Then go to the ErrorMessage. The ErrorMessage defaults to the type of control, ReguiredFieldValidator, but it should be customized. And this is the error message that the user will see if they break the validator rules. I'll set the ErrorMessage to 'Price is required.' Now, I'll save the changes and let's see the behavior. I will run the page in the browser, and in the browser I'll simply click the Insert link in the DetailsView control. It's a little hard to see but the actual message Price is required is being displayed right under the control.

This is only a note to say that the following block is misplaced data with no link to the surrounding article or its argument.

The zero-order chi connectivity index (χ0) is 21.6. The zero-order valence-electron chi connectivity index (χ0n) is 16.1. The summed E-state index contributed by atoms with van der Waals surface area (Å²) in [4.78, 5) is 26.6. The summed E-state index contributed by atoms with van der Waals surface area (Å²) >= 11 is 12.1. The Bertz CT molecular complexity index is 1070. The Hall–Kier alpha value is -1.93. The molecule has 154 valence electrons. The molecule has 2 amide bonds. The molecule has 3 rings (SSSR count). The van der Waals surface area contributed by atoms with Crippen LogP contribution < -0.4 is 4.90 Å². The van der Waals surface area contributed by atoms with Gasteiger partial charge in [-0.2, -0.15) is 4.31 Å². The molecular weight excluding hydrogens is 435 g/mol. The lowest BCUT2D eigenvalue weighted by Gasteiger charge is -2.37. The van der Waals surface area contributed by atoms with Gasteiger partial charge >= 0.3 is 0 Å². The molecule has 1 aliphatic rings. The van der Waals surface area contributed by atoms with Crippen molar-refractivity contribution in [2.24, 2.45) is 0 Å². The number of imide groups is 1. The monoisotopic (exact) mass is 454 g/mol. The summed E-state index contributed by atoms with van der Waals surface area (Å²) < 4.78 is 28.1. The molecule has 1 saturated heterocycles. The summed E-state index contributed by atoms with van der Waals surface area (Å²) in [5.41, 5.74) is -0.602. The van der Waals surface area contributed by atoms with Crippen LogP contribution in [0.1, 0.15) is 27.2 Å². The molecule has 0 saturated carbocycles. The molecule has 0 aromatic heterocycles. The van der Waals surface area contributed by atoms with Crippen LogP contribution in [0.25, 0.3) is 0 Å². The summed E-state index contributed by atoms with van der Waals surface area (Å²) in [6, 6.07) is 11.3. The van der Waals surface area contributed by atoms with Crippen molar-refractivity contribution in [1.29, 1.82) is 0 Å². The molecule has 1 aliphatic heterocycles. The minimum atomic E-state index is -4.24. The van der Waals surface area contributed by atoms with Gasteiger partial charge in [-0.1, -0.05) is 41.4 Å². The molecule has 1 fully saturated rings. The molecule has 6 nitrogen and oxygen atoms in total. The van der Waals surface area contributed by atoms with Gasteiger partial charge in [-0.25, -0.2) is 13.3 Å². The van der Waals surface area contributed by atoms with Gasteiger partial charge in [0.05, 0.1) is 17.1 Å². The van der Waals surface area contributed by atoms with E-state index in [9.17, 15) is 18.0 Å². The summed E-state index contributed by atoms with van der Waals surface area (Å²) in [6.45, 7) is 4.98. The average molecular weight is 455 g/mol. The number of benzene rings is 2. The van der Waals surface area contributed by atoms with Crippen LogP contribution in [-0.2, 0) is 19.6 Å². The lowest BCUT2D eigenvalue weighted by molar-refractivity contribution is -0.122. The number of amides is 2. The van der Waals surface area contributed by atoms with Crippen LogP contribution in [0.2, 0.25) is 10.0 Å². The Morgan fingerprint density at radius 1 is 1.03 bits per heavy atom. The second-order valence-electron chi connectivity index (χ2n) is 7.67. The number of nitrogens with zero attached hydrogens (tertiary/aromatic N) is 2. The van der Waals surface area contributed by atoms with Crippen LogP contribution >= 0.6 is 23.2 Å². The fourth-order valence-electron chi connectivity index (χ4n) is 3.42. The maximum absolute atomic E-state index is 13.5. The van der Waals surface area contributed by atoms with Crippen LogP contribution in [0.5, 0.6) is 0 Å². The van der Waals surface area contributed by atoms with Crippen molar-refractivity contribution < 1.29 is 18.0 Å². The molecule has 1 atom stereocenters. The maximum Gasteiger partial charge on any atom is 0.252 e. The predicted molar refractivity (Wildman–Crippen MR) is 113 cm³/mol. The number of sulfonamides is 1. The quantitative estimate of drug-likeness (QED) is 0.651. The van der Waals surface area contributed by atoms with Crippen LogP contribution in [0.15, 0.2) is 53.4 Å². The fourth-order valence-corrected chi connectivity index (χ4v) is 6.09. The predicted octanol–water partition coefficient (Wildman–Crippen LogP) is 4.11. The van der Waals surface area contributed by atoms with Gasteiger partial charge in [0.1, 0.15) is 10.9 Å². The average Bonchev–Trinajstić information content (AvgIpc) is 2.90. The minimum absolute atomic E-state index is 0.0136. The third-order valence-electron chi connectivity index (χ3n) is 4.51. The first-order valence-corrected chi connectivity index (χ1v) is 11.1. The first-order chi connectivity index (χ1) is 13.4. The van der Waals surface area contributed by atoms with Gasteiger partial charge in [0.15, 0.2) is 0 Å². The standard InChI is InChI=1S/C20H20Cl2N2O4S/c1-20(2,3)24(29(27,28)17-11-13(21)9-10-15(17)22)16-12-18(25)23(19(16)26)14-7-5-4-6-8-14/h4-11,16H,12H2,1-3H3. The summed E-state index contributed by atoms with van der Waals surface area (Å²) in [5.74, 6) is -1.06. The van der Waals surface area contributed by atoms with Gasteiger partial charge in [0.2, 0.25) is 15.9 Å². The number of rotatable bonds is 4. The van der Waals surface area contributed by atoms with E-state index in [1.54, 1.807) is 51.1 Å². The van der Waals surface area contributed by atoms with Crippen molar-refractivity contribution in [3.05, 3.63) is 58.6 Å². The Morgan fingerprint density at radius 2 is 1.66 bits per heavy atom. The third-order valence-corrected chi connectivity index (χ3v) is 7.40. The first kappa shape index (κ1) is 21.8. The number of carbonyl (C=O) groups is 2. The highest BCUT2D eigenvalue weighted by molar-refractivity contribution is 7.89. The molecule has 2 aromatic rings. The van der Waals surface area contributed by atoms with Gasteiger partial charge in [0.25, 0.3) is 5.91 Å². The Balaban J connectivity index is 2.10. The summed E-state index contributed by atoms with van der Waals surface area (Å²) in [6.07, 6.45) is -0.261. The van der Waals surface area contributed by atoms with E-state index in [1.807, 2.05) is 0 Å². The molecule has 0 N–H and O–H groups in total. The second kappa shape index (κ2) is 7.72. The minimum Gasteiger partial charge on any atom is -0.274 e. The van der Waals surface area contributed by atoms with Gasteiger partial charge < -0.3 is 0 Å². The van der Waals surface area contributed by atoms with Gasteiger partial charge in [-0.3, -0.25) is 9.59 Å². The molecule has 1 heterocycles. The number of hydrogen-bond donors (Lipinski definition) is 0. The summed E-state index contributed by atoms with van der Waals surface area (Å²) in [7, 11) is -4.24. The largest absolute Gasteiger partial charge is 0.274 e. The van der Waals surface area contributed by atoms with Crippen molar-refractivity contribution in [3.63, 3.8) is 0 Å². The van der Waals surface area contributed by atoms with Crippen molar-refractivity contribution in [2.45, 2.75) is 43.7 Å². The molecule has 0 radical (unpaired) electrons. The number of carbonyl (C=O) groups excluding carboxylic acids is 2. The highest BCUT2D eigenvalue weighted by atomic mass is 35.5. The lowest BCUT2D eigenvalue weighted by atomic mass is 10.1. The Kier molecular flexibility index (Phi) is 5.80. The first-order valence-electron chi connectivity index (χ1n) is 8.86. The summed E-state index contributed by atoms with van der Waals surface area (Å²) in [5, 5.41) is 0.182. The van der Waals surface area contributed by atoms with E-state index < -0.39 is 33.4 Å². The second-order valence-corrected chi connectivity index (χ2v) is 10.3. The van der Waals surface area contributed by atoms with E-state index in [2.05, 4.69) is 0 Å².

I'll show you how to fix the visual problems in just a moment. But let's add a couple of more validators. I'll close the Properties panel so I can return to Design View, and then I'll press Enter to move down to the next line and I'll also add a RangeValidator. A RangeValidator can be used to specify a particular data type: dates, numeric values and so on. And you can also set minimum and maximum values that the user is allowed to type-in. With the RangeValidator selected, I'll press the F4 key to bring back the Properties panel. I'll go to the ControlToValidate. I'll bind it to the same form control as before, price, and I'll set a different ErrorMessage.